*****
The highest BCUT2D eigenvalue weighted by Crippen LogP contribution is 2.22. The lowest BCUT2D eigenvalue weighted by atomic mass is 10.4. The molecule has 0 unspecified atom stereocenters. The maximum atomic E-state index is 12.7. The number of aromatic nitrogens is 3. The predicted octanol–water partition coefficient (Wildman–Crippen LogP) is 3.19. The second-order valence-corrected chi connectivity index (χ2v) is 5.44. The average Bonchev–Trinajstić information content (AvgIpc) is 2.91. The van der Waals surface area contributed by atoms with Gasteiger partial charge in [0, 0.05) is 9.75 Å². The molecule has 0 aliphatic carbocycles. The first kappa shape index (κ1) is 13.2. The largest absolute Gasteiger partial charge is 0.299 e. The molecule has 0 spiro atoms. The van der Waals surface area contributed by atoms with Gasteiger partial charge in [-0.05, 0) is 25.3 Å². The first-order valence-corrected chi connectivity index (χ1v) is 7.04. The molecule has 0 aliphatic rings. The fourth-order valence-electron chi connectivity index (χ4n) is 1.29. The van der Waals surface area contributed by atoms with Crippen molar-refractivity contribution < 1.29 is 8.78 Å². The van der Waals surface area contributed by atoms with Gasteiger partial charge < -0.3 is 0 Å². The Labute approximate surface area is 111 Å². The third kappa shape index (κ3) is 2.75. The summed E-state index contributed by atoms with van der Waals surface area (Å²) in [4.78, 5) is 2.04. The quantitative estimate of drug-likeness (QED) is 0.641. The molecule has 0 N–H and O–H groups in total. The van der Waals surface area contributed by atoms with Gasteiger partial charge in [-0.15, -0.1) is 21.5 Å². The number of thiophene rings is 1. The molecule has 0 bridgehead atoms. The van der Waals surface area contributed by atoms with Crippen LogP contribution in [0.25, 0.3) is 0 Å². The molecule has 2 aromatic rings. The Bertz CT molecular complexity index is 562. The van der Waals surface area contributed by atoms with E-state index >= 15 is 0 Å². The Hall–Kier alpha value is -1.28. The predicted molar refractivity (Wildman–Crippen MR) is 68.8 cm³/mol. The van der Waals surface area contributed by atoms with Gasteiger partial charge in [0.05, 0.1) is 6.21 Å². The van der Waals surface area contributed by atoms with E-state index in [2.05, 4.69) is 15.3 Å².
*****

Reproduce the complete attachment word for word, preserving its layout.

The highest BCUT2D eigenvalue weighted by Crippen LogP contribution is 2.22. The lowest BCUT2D eigenvalue weighted by atomic mass is 10.4. The molecule has 0 unspecified atom stereocenters. The maximum atomic E-state index is 12.7. The number of aromatic nitrogens is 3. The predicted octanol–water partition coefficient (Wildman–Crippen LogP) is 3.19. The second-order valence-corrected chi connectivity index (χ2v) is 5.44. The average Bonchev–Trinajstić information content (AvgIpc) is 2.91. The van der Waals surface area contributed by atoms with Gasteiger partial charge in [0, 0.05) is 9.75 Å². The molecule has 0 aliphatic carbocycles. The first kappa shape index (κ1) is 13.2. The largest absolute Gasteiger partial charge is 0.299 e. The molecule has 0 spiro atoms. The van der Waals surface area contributed by atoms with Gasteiger partial charge in [-0.05, 0) is 25.3 Å². The first-order valence-corrected chi connectivity index (χ1v) is 7.04. The molecule has 0 aliphatic rings. The fourth-order valence-electron chi connectivity index (χ4n) is 1.29. The van der Waals surface area contributed by atoms with Crippen molar-refractivity contribution < 1.29 is 8.78 Å². The van der Waals surface area contributed by atoms with Gasteiger partial charge < -0.3 is 0 Å². The Labute approximate surface area is 111 Å². The third kappa shape index (κ3) is 2.75. The summed E-state index contributed by atoms with van der Waals surface area (Å²) in [4.78, 5) is 2.04. The quantitative estimate of drug-likeness (QED) is 0.641. The molecule has 0 N–H and O–H groups in total. The van der Waals surface area contributed by atoms with Gasteiger partial charge in [-0.15, -0.1) is 21.5 Å². The number of thiophene rings is 1. The molecule has 0 bridgehead atoms. The van der Waals surface area contributed by atoms with Crippen LogP contribution in [0.25, 0.3) is 0 Å². The molecule has 2 aromatic rings. The Bertz CT molecular complexity index is 562. The van der Waals surface area contributed by atoms with E-state index >= 15 is 0 Å². The Hall–Kier alpha value is -1.28. The predicted molar refractivity (Wildman–Crippen MR) is 68.8 cm³/mol. The van der Waals surface area contributed by atoms with Gasteiger partial charge in [0.05, 0.1) is 6.21 Å². The van der Waals surface area contributed by atoms with E-state index in [2.05, 4.69) is 15.3 Å².